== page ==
When you started your first job, did you arrive on time on your first day? Did you come dressed in the right clothing, show willingness to help with any and every task, ask questions when they were necessary and take advice even if you privately disagreed? You might think such behaviour would be obvious, but plenty of employers say that today’s young people don’t have a clue what to expect when they join the working world.
According to an OECD study published last week, there is a shrinking talent pool of skilled young people entering the UK workforce, while British young adults trail behind their international peers on numeracy and literacy. It should serve as a timely warning to politicians and policy-makers alike, but it should worry us all. If we are competing in a global race, we are currently some way behind the chasing pack.
Out of more than 1,000 British employers questioned in a survey for City & Guilds published today, 60 per cent said that young applicants are arriving for interviews lacking the necessary skills for the job – something that I’ve heard anecdotally, time and again. Given that, is it really so astounding that almost a third of employers are considering looking abroad to bolster their workforce?
But all is not lost. As chairman of the Olympic Delivery Authority, I saw first-hand how Britain can rise to the challenge and compete with our foreign neighbours. But our architects and engineers did not design and build fantastic buildings and our athletes did not win medals without the willingness to push for better. The same must be true for our education system.
In particular, we need a greater focus on three vital areas. First, we need to see much greater involvement from employers in curriculum design. The emergence of University Technical Colleges and Studio Schools has been a huge boost to the status of technical education. But they are able to cater to only a tiny proportion of young people.
I doubt we will ever see UTCs as a complete alternative. So, we must raise the amount of vocational training in every school as early as possible in a young person’s education. And, this must be built on the foundation of strong numeracy and literacy skills. These pathways need to be designed and supported by a national network of employers. We need to encourage schools and business to work together to create a stimulating, creative, and challenging curriculum that stretches young people and prepares them for life outside the classroom.
Second, how can young people know what to expect from work if they’ve never had any exposure to it? By the time I was 17, I had worked as a butcher’s boy, at a Naval Dockyard, and at Tesco stocking shelves. All of these jobs taught me something about not only the world of work, but about myself. At 17, I had my first job in construction which started my career in the industry. My employer took a chance on me and had faith in my ability to learn – which I did through a mix of on the job experience and technical training. This has served as a foundation for my career.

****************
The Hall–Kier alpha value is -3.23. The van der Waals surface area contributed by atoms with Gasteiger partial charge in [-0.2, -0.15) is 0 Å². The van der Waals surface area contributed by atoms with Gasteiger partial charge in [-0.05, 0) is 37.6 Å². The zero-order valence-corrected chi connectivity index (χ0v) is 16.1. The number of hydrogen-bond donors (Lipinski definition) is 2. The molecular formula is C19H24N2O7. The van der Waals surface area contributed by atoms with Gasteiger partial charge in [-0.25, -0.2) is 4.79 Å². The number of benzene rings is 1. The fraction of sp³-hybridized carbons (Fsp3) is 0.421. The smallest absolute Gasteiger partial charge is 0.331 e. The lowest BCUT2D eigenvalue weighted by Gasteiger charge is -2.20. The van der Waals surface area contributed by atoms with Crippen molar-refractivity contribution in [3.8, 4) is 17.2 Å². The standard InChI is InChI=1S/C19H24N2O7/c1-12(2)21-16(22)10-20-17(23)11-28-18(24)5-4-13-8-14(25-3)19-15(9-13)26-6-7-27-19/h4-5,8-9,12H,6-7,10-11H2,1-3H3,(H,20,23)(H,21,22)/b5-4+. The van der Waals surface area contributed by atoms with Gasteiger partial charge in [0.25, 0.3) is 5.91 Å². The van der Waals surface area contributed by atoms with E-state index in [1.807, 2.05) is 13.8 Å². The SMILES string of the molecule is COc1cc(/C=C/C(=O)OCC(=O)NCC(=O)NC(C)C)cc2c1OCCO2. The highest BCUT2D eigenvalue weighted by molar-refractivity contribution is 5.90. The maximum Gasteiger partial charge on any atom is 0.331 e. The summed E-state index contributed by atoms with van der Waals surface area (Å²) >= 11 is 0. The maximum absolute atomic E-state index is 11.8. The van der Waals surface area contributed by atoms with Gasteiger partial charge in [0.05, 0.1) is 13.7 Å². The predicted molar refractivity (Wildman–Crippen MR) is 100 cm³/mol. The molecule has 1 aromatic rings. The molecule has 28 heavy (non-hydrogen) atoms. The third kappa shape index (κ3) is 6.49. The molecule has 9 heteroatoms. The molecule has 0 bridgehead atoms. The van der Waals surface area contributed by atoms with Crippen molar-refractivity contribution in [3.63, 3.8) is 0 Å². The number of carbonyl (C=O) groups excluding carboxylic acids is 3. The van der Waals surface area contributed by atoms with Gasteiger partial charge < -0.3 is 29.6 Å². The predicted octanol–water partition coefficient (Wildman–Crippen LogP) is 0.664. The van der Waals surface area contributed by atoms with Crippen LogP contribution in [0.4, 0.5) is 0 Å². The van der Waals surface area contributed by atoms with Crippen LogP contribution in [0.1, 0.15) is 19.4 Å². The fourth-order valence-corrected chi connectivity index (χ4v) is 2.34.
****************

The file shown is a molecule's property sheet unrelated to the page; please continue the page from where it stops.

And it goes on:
Eighty per cent of employers believe work experience is essential. I certainly agree. The young people I speak to want this too – they know it will help them in the long-term. We need to see greater focus on ensuring that young people have access to high quality work placements as part of their formal education. A national standard that provides clear guidelines for employers and schools shouldn’t be beyond our grasp.
Finally, we need to expand young people’s horizons from a much earlier age – tell them that they can be engineers, or inventors, or doctors, and show them how to get there. In a 2012 City & Guilds survey, 3,000 seven to 18 year olds told us that they want to learn about the world of work in primary school. A year on, we know that is still not happening on a national scale.
Work experience, along with more done in the classroom to raise awareness of the opportunities available, is crucial if we are to have an education and skills system that meets the needs of every young person and every business. By establishing strong local partnerships, schools and employers can respond to this challenge.
Together, these core reforms can help us equip young people with what they need to forge the high skilled workforce of the future that our businesses and our economy demands. The challenge is clear for everyone responsible for policy making, and the rewards for continued global competitiveness are clear.
There are plenty of young people who know exactly what to expect from work, and who will get on regardless of the curriculum or what their teachers tell them. But they are the lucky ones. Too many of our young people are losing out. It’s time for that to change.
Sir John Armitt is Chairman of City & Guilds, and he oversaw the construction of the Olympic Park in London as chair of the Olympic Delivery Authority.Tags: Education, Employment, Global race, Skills, training, Youth